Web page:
5. Diversity and abundance of mosquitoes (Diptera:Culicidae) in an urban park: Larval habitats and temporal variation.

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    Medeiros-Sousa, Antônio R; Ceretti-Júnior, Walter; de Carvalho, Gabriela C; Nardi, Marcello S; Araujo, Alessandra B; Vendrami, Daniel P; Marrelli, Mauro T

    2015-10-01

    Urban parks are areas designated for human recreation but also serve as shelter and refuge for populations of several species of native fauna, both migratory and introduced. In Brazil, the effect of annual climate variations on Aedes aegypti and dengue epidemics in large cities like São Paulo is well known, but little is known about how such variations can affect the diversity of mosquito vectors in urban parks and the risk of disease transmission by these vectors. This study investigates the influence of larval habitats and seasonal factors on the diversity and abundance of Culicidae fauna in Anhanguera Park, one of the largest remaining green areas in the city of São Paulo. Species composition and richness and larval habitats were identified. Seasonality (cold-dry and hot-rainy periods) and year were considered as explanatory variables and the models selection approach was developed to investigate the relationship of these variables with mosquito diversity and abundance. A total of 11,036 specimens from 57 taxa distributed in 13 genera were collected. Culex nigripalpus, Cx. quinquefasciatus and Aedes albopictus were the most abundant species. Bamboo internodes and artificial breeding sites showed higher abundance, while ponds and puddles showed greater richness. Significant relationships were observed between abundance and seasonality, with a notable increase in the mosquitos abundance in the warm-rainy periods. The Shannon and Berger-Parker indices were related with interaction between seasonality and year, however separately these predictors showed no relationship with ones. The increased abundance of mosquitoes in warm-rainy months and the fact that some of the species are epidemiologically important increase not only the risk of pathogen transmission to people who frequent urban parks but also the nuisance represented by insect bites. The findings of this study highlight the importance of knowledge of culicid ecology in green areas in urban environments. PMID:26259817

  6. Source reduction of mosquito larval habitats has unexpected consequences on malaria transmission

    OpenAIRE

    GU, WEIDONG; Regens, James L.; BEIER, JOHN C.; NOVAK, ROBERT J.

    2006-01-01

    Reduction of aquatic habitats through environmental management mitigates malaria transmission not only by reducing emergence of host-seeking mosquitoes, but also by increasing the amount of time required for vectors to locate oviposition sites. However, the consequence of source reduction on mosquito oviposition has largely been neglected in evaluations of environment-management programs. Here, by theoretically examining the relationship between the time spent for oviposition and the availabi...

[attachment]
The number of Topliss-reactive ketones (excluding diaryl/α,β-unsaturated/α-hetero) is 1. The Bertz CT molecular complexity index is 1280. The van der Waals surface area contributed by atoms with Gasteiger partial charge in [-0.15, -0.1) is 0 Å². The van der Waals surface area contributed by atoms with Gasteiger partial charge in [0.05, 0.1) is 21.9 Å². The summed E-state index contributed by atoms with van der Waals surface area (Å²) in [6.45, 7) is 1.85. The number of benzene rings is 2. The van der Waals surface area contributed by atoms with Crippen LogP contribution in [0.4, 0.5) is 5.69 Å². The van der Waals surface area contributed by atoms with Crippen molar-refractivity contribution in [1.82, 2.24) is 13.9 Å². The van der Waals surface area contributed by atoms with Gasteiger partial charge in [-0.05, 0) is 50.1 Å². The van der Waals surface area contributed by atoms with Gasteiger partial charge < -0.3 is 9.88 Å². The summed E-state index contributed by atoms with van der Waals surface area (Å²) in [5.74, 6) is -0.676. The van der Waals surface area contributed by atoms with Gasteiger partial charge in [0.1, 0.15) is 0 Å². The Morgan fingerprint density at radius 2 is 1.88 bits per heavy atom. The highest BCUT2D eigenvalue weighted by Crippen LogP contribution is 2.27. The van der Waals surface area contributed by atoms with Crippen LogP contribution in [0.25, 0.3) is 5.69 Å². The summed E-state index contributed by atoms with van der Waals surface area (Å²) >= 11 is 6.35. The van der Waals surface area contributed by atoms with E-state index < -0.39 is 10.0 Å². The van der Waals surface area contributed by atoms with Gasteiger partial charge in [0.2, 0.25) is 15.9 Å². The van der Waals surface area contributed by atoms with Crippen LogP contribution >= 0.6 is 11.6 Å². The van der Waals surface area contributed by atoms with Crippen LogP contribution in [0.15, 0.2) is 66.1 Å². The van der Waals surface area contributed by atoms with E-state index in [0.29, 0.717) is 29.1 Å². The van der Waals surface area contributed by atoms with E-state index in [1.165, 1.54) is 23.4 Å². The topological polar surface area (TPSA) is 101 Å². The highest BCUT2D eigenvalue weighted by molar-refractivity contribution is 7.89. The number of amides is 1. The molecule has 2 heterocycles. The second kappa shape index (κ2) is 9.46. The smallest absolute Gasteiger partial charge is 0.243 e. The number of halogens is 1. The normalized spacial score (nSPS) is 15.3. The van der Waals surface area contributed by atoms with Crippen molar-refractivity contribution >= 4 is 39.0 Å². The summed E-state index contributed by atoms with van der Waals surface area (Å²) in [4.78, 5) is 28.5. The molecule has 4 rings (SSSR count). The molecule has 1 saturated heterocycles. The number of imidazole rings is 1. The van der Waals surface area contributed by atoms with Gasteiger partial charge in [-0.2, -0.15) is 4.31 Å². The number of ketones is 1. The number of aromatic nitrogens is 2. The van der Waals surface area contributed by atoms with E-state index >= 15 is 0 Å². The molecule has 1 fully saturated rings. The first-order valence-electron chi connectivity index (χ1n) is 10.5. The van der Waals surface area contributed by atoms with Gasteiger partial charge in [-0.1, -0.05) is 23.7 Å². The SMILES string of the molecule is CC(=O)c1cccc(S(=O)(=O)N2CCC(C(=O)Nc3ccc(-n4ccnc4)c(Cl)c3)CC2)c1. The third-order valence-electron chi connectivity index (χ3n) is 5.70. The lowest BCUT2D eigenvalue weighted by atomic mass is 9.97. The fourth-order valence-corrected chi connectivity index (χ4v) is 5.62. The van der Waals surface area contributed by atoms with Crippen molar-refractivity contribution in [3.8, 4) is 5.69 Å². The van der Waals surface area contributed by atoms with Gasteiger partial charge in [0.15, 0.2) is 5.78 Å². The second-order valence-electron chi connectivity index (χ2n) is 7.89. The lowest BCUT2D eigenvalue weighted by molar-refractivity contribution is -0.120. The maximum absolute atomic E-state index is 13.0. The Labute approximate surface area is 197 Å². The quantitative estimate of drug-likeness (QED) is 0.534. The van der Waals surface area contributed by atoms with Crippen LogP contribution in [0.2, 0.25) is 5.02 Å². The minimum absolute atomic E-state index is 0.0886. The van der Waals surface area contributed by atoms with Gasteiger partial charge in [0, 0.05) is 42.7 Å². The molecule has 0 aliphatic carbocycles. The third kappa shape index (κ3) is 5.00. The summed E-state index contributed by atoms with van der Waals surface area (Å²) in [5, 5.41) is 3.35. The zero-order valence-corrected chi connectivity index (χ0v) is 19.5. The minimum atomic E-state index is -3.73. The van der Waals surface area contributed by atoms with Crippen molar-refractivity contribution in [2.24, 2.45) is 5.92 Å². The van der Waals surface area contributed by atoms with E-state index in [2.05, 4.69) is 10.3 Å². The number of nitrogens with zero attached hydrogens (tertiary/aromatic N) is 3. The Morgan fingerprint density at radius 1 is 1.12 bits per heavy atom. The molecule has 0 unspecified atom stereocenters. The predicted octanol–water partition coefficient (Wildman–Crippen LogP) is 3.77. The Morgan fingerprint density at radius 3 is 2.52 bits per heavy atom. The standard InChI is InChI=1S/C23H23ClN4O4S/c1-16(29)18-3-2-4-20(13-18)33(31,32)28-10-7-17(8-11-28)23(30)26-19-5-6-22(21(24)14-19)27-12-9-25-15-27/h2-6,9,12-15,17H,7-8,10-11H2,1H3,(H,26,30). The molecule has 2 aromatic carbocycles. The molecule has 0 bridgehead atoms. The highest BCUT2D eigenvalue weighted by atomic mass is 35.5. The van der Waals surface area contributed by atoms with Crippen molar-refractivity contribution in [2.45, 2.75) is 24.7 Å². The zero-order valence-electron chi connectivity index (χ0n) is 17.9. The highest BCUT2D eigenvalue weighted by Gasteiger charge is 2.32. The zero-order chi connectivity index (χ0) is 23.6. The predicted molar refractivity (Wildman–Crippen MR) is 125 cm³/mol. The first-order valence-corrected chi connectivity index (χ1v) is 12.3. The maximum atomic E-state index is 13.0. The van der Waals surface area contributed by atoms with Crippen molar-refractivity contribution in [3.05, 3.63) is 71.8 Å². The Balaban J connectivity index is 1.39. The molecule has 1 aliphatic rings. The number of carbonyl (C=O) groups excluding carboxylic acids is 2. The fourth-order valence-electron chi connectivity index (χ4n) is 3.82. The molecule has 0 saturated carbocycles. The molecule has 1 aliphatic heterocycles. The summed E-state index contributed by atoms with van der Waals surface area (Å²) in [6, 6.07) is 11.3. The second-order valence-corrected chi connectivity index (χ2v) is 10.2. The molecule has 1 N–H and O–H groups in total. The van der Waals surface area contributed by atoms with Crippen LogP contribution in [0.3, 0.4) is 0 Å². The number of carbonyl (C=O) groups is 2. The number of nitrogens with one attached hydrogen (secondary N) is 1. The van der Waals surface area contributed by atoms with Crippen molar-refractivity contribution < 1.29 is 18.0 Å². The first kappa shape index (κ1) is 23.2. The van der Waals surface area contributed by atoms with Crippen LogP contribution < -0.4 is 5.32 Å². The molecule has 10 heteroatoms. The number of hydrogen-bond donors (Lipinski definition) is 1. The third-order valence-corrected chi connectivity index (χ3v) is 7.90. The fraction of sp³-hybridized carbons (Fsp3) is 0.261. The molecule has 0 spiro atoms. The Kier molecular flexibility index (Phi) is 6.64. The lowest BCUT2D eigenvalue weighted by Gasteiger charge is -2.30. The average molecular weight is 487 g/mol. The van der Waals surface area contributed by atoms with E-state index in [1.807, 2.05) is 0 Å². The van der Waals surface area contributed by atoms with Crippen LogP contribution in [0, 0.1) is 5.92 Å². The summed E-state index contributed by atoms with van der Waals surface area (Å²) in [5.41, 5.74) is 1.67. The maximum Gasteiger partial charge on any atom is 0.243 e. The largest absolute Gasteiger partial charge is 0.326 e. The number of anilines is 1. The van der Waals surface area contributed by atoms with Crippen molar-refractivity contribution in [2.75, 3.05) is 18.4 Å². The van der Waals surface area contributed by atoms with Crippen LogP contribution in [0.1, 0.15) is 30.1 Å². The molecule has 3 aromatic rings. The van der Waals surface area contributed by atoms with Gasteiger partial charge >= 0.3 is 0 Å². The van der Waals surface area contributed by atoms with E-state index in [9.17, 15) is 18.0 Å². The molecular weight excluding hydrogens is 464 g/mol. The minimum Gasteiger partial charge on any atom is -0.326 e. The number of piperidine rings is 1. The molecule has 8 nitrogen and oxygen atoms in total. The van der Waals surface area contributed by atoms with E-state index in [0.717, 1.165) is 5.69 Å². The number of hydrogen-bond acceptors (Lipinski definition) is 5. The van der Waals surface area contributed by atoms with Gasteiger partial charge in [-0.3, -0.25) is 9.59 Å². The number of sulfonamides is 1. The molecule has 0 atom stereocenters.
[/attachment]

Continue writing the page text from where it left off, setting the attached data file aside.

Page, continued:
7. Fauna and Larval Habitats of Mosquitoes (Diptera: Culicidae of West Azerbaijan Province, Northwestern Iran.

    Directory of Open Access Journals (Sweden)

    Farahnaz Khoshdel-Nezamiha

    2014-12-01

    Full Text Available Several important diseases are transmitted by mosquitoes. Despite of the potential of the occurrence of some mosquito-borne diseases such as West Nile, dirofilariasis and malaria in the region, there is no recent study of mosquitoes in West Azerbaijan Province. The aim of this investigation was to study the fauna, composition and distribution of mosquitoes and the characteristics of their larval habitats in this province.Larvae and adult collections were carried out from different habitats using the standard methods in twenty five localities of seven counties across West Azerbaijan Province.Overall, 1569 mosquitoes including 1336 larvae and 233 adults were collected from 25 localities. The details of geographical properties were recorded. Five genera along with 12 species were collected and identified including: Anopheles claviger, An. maculipennis s.l., An. superpictus, Culex pipiens, Cx. theileri, Cx. modestus, Cx. hortensis, Cx. mimeticus, Culiseta Longiareolata, Ochlerotatus caspius s.l., Oc. geniculatus and Uranotaenia unguiculata. This is the first record of Oc. geniculatus in the province.Due to the geographical location of the West Azerbaijan Province, it comprises different climatic condition which provides suitable environment for the establishment of various species of mosquitoes. The solidarity geographical, cultural and territorial exchanges complicate the situation of the province and its vectors as a threat for future and probable epidemics of mosquito-borne diseases.